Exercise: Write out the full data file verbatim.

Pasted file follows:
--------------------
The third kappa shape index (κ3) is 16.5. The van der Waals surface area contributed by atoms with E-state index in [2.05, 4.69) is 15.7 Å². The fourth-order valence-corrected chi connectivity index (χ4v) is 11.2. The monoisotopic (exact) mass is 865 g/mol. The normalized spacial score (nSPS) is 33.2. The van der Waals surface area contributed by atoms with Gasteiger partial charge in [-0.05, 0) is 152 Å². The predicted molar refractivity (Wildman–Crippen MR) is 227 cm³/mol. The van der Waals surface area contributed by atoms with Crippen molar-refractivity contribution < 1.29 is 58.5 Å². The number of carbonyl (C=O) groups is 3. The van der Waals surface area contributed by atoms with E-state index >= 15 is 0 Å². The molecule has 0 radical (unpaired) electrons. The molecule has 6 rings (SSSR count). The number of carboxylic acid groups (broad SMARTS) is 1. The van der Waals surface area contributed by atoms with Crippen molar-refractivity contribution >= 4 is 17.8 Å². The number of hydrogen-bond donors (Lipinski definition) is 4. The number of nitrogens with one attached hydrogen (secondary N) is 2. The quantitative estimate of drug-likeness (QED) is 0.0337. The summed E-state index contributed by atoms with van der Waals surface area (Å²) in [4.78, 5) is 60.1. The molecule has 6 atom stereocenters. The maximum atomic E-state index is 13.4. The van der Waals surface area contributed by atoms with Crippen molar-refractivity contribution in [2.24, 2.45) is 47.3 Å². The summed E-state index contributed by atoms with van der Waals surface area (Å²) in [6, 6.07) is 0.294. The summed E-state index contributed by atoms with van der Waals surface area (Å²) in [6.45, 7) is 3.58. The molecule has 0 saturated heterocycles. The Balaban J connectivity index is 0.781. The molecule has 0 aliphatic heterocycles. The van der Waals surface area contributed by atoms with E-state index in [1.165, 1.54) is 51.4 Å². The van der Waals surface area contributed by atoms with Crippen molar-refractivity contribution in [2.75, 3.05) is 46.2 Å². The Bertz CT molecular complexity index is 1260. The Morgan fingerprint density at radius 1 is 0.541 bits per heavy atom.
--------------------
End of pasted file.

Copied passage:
The third kappa shape index (κ3) is 16.5. The van der Waals surface area contributed by atoms with E-state index in [2.05, 4.69) is 15.7 Å². The fourth-order valence-corrected chi connectivity index (χ4v) is 11.2. The monoisotopic (exact) mass is 865 g/mol. The normalized spacial score (nSPS) is 33.2. The van der Waals surface area contributed by atoms with Gasteiger partial charge in [-0.05, 0) is 152 Å². The predicted molar refractivity (Wildman–Crippen MR) is 227 cm³/mol. The van der Waals surface area contributed by atoms with Crippen molar-refractivity contribution < 1.29 is 58.5 Å². The number of carbonyl (C=O) groups is 3. The van der Waals surface area contributed by atoms with E-state index >= 15 is 0 Å². The molecule has 0 radical (unpaired) electrons. The molecule has 6 rings (SSSR count). The number of carboxylic acid groups (broad SMARTS) is 1. The van der Waals surface area contributed by atoms with Crippen molar-refractivity contribution >= 4 is 17.8 Å². The number of hydrogen-bond donors (Lipinski definition) is 4. The number of nitrogens with one attached hydrogen (secondary N) is 2. The quantitative estimate of drug-likeness (QED) is 0.0337. The summed E-state index contributed by atoms with van der Waals surface area (Å²) in [4.78, 5) is 60.1. The molecule has 6 atom stereocenters. The maximum atomic E-state index is 13.4. The van der Waals surface area contributed by atoms with Crippen molar-refractivity contribution in [2.24, 2.45) is 47.3 Å². The summed E-state index contributed by atoms with van der Waals surface area (Å²) in [6, 6.07) is 0.294. The summed E-state index contributed by atoms with van der Waals surface area (Å²) in [6.45, 7) is 3.58. The molecule has 0 saturated heterocycles. The Balaban J connectivity index is 0.781. The molecule has 0 aliphatic heterocycles. The van der Waals surface area contributed by atoms with E-state index in [1.165, 1.54) is 51.4 Å². The van der Waals surface area contributed by atoms with Crippen molar-refractivity contribution in [2.75, 3.05) is 46.2 Å². The Bertz CT molecular complexity index is 1260. The Morgan fingerprint density at radius 1 is 0.541 bits per heavy atom.